It’s possible Sony kept the PSN down deliberately to put further protections in place, and if so, there’s a case to be made that it did the responsible thing, and may weather future storms better than Blizzard and Riot.
But there’s also a case to be made that if you’re paying for something, you expect it to work, not just switch off for half a day when a group of teenagers with their first botnet get big ideas about correcting corporate capitalism (??) by ruining your evening’s entertainment. And we do pay for the PSN now, through PS Plus, and I’d argue that when you buy a multiplayer game at full price you’re paying for the online service, too – and you ought to get it.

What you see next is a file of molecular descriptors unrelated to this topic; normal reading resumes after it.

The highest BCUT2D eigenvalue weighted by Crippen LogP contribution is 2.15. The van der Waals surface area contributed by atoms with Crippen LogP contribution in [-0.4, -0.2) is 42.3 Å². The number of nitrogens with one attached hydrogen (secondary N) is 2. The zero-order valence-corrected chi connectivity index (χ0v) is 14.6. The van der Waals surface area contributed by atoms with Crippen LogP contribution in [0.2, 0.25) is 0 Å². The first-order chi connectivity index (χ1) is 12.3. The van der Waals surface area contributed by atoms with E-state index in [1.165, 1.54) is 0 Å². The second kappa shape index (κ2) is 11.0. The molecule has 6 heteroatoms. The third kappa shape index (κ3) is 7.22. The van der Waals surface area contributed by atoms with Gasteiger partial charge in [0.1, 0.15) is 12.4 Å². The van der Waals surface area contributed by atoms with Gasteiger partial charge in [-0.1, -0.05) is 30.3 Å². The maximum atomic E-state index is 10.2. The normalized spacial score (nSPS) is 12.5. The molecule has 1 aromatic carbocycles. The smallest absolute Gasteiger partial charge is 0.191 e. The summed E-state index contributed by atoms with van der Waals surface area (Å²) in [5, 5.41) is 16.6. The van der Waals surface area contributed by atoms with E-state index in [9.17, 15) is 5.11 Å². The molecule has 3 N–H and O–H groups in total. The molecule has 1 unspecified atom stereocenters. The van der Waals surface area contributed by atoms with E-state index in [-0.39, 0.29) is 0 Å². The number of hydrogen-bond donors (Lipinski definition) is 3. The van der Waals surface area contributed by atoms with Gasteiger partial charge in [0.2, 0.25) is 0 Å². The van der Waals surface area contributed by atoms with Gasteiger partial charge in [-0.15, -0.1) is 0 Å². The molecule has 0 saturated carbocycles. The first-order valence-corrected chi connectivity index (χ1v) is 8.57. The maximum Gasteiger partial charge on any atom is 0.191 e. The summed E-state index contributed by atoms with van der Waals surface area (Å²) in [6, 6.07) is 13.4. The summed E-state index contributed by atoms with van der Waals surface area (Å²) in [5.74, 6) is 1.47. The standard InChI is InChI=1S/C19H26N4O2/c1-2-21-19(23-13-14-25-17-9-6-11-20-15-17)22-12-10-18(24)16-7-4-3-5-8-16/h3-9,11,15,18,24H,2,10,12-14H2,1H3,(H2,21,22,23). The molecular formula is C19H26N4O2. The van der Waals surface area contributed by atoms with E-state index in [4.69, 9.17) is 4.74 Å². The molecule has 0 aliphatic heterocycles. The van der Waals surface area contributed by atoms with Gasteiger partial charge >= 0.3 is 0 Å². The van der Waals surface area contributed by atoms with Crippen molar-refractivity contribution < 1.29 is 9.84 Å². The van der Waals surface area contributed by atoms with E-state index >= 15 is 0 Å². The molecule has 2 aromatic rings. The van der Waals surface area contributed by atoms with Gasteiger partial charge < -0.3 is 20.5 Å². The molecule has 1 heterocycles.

If you’re paying for something, you expect it to work. What I want to see from Sony moving forward is the kind of communication and responsiveness that Microsoft has manifest for years.
What I want to see from Sony moving forward is the kind of communication and responsiveness that Microsoft has manifest for years. One thing I’ve heard people say in the wake of this week’s outage is “when was the last time you remember Xbox Live going down?”
Well, uh, last month, actually. And the month before. And the month before. It goes down all the time, in fact – but it comes back up fast, and you’re never left wondering about it, so you forget and move on.